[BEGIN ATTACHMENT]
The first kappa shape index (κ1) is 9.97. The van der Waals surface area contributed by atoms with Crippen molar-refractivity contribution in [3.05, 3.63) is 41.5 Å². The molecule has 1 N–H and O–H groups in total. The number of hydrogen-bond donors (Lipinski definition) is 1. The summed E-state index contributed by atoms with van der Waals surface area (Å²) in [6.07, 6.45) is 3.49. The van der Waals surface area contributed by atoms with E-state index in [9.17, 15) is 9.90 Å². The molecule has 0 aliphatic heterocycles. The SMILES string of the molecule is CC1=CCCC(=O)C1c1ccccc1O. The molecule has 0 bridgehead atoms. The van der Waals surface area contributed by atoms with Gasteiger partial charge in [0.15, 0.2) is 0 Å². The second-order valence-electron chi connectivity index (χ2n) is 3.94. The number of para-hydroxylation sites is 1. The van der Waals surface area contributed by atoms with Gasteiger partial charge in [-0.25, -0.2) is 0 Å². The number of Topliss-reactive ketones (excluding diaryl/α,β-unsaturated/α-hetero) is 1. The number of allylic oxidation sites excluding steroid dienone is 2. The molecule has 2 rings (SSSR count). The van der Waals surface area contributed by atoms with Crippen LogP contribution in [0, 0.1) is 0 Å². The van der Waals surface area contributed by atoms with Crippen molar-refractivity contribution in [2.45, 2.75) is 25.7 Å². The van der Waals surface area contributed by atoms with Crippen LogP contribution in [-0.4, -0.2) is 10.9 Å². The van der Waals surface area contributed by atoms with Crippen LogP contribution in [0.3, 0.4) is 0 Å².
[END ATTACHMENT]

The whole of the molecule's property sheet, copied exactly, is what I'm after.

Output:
The first kappa shape index (κ1) is 9.97. The van der Waals surface area contributed by atoms with Crippen molar-refractivity contribution in [3.05, 3.63) is 41.5 Å². The molecule has 1 N–H and O–H groups in total. The number of hydrogen-bond donors (Lipinski definition) is 1. The summed E-state index contributed by atoms with van der Waals surface area (Å²) in [6.07, 6.45) is 3.49. The van der Waals surface area contributed by atoms with E-state index in [9.17, 15) is 9.90 Å². The molecule has 0 aliphatic heterocycles. The SMILES string of the molecule is CC1=CCCC(=O)C1c1ccccc1O. The molecule has 0 bridgehead atoms. The van der Waals surface area contributed by atoms with Gasteiger partial charge in [0.15, 0.2) is 0 Å². The second-order valence-electron chi connectivity index (χ2n) is 3.94. The number of para-hydroxylation sites is 1. The van der Waals surface area contributed by atoms with Gasteiger partial charge in [-0.25, -0.2) is 0 Å². The number of Topliss-reactive ketones (excluding diaryl/α,β-unsaturated/α-hetero) is 1. The number of allylic oxidation sites excluding steroid dienone is 2. The molecule has 2 rings (SSSR count). The van der Waals surface area contributed by atoms with Crippen LogP contribution in [0, 0.1) is 0 Å². The van der Waals surface area contributed by atoms with Crippen molar-refractivity contribution in [2.45, 2.75) is 25.7 Å². The van der Waals surface area contributed by atoms with Crippen LogP contribution in [-0.4, -0.2) is 10.9 Å². The van der Waals surface area contributed by atoms with Crippen LogP contribution in [0.3, 0.4) is 0 Å².